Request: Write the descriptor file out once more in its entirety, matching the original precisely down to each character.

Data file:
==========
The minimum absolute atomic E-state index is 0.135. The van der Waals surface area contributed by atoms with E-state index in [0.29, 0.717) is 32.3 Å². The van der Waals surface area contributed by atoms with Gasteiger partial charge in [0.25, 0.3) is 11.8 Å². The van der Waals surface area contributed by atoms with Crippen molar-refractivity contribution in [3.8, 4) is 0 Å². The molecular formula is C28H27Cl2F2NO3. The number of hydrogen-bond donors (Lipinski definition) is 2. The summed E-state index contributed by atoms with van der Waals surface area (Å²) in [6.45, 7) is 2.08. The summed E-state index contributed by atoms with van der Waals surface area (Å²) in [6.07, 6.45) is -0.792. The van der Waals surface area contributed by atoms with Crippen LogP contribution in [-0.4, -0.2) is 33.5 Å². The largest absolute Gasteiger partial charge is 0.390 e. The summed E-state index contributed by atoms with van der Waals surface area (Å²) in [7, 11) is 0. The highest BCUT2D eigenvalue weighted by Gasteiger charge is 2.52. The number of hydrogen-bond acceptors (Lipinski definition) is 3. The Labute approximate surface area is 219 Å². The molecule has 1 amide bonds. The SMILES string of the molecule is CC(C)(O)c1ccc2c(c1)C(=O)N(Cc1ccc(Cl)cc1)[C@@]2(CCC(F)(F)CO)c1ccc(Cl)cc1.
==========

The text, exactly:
The minimum absolute atomic E-state index is 0.135. The van der Waals surface area contributed by atoms with E-state index in [0.29, 0.717) is 32.3 Å². The van der Waals surface area contributed by atoms with Gasteiger partial charge in [0.25, 0.3) is 11.8 Å². The van der Waals surface area contributed by atoms with Crippen molar-refractivity contribution in [3.8, 4) is 0 Å². The molecular formula is C28H27Cl2F2NO3. The number of hydrogen-bond donors (Lipinski definition) is 2. The summed E-state index contributed by atoms with van der Waals surface area (Å²) in [6.45, 7) is 2.08. The summed E-state index contributed by atoms with van der Waals surface area (Å²) in [6.07, 6.45) is -0.792. The van der Waals surface area contributed by atoms with Crippen LogP contribution in [-0.4, -0.2) is 33.5 Å². The largest absolute Gasteiger partial charge is 0.390 e. The summed E-state index contributed by atoms with van der Waals surface area (Å²) in [7, 11) is 0. The highest BCUT2D eigenvalue weighted by Gasteiger charge is 2.52. The number of hydrogen-bond acceptors (Lipinski definition) is 3. The Labute approximate surface area is 219 Å². The molecule has 1 amide bonds. The SMILES string of the molecule is CC(C)(O)c1ccc2c(c1)C(=O)N(Cc1ccc(Cl)cc1)[C@@]2(CCC(F)(F)CO)c1ccc(Cl)cc1.